5) Being too concerned with position scarcity early
It’s the old adage: you can’t win your draft in the early rounds, but you can lose it. Of course, position scarcity matters during your draft. But early on, you really want one thing – production. There will be plenty of time to think about the depth of middle infield or how you can, if you so choose, wait on third base. But you need to be thinking about getting as much safety and production as you can in the early rounds, before considering how your roster is filling out as the draft goes on.
Note: A player’s position is obviously baked into his value at the start – i.e., a player’s expert consensus ranking is surely dependent at least somewhat on his position eligibility. That’s not what we’re talking about here, of course. Just don’t pass on a player who you might have ranked higher in the first few rounds because you’re thinking about filling positions right out of the gate.
4) Not having an alternative to your host site’s rankings
You know what I’m talking about here, right? If you play in many leagues, chances are you play on several different sites. That can present a few problems, including having even a basic understanding of how the draft room works – I am not joking when I say that one time I played on a site and it took me two rounds to figure out how to actually draft a player.
But one of the most critical problems is the ranking of players in the draft room. Often times they’re so out of whack that you lose complete track of who is and who is not available. You’re sitting there in Round 10 when suddenly a fifth-round-caliber player, who you didn’t realize was still around, gets drafted. Do yourself a favor and take an hour or two before draft day and just input either your own rankings or rankings from a site you can trust. Also, you can, and in my opinion should, use the FantasyPros Draft Wizard, which legitimately connects to your draft and gives expert consensus rankings suggestions in real time. That way you’ll never miss a beat.
3) Waiting too long to draft a closer
In previous iterations of this article, I’ve legitimately advocated for the opposite of this. In prior years, it’s always seemed like a fairly obvious suggestion to wait on drafting your closer. The excellent ratios you may get from the elite closers won’t make that much of a difference given their limited innings, and plenty of relief pitchers come from out of nowhere to be viable options.
But things are different. From 2014 through 2016, there were 54 pitchers who registered at least 30 saves in a season. That’s an average of 18 per year. But there were just 11 such pitchers in 2017 and 11 in 2018.
Simply put, with an emphasis placed on analytics, fewer and fewer teams are paying big money for closers or relying on a single pitcher to get the lion’s share of their save opportunities. More than ever, bullpens are mixed and matched. So, waiting forever for a closer might result in being short on saves.
This year, be smart and make sure to grab at least one top-10 closer. It will make your fantasy baseball season far less stressful.
2) Neglecting speed
In 2018, MLB teams stole 2474 bases. That was the lowest total for a full season since 1973. 1973! Indeed, since 1976, the four full seasons that saw the fewest amount of steals were 2015, 2016, 2017, and 2018.This is not your father’s version of fantasy baseball (probably because your father didn’t play fantasy baseball, but still).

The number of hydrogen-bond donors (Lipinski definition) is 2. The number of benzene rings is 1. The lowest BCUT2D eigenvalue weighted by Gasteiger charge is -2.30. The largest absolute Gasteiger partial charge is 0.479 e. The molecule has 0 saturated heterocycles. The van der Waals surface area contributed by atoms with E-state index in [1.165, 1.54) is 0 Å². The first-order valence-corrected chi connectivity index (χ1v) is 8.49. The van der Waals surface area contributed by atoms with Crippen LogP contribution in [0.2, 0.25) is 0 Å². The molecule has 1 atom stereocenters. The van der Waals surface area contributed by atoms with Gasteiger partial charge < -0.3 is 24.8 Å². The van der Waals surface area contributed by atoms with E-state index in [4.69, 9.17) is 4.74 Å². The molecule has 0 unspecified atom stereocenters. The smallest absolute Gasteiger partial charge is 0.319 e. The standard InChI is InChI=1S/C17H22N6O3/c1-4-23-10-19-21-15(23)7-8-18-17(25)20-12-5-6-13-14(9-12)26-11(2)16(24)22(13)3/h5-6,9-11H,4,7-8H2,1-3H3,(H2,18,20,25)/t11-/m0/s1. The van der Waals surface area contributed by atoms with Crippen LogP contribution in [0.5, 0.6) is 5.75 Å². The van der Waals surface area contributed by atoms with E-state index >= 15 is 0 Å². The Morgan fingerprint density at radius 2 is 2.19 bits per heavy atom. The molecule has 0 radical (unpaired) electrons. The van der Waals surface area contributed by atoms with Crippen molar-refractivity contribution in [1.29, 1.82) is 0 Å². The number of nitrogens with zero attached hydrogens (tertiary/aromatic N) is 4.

Now go back and look at your league history and see what it takes to compete in steals. Although we don’t always realize it at the time, it is a preposterously high number, one that is impossible to reach unless you are constantly thinking about speed during your draft.
No, that does not mean you need to draft both Dee Gordon and Adalberto Mondesi. But it does mean that you need to be thinking about where you are in steals when you consider every pick. You know those five to 10 thefts Travis Shaw will give you this year? Those matter!
1) Entirely avoiding injury risks
It’s incredibly frustrating to see a key cog on your fantasy team miss substantial time with an injury. Your projected stats from draft day go out the window; your perfect draft is shattered. And that’s why many fantasy owners entirely avoid players who they deem at a high risk of injury.
But there are two problems with that philosophy. The first is that you’re injury-prone until you aren’t. Coming into 2017, Giancarlo Stanton had missed significant time to injury in four of the previous five seasons. Since, then, he’s missed just seven games total. Similarly, prior to 2017, Jed Lowrie had topped 136 games played just twice since 2008. In his previous two seasons, he’s played 153 and 157 games. Often times, injury-prone players are simply unlucky, and it takes very little for them to put together a full healthy year.
The second problem with the “avoid injury-prone players” philosophy is that although losing a player to injury is a bad break, it’s something that fantasy owners can work around. After all, even in the seasons Stanton did get injured, he almost always gave outstanding production when he was healthy. Having him in your lineup for half the season, and then being able to replace his production with someone from your bench or the waiver wire, is far better than having a .265-67-12-67-2 healthy Joey Votto in your lineup all year (that is not to say you should avoid Votto – it’s just an example).
In other words, even though injury-prone players feel like they bring instability to your team, there’s little reason to avoid them like the plague. But, side note, DO try to avoid the actual plague. It does not go well during fantasy baseball season.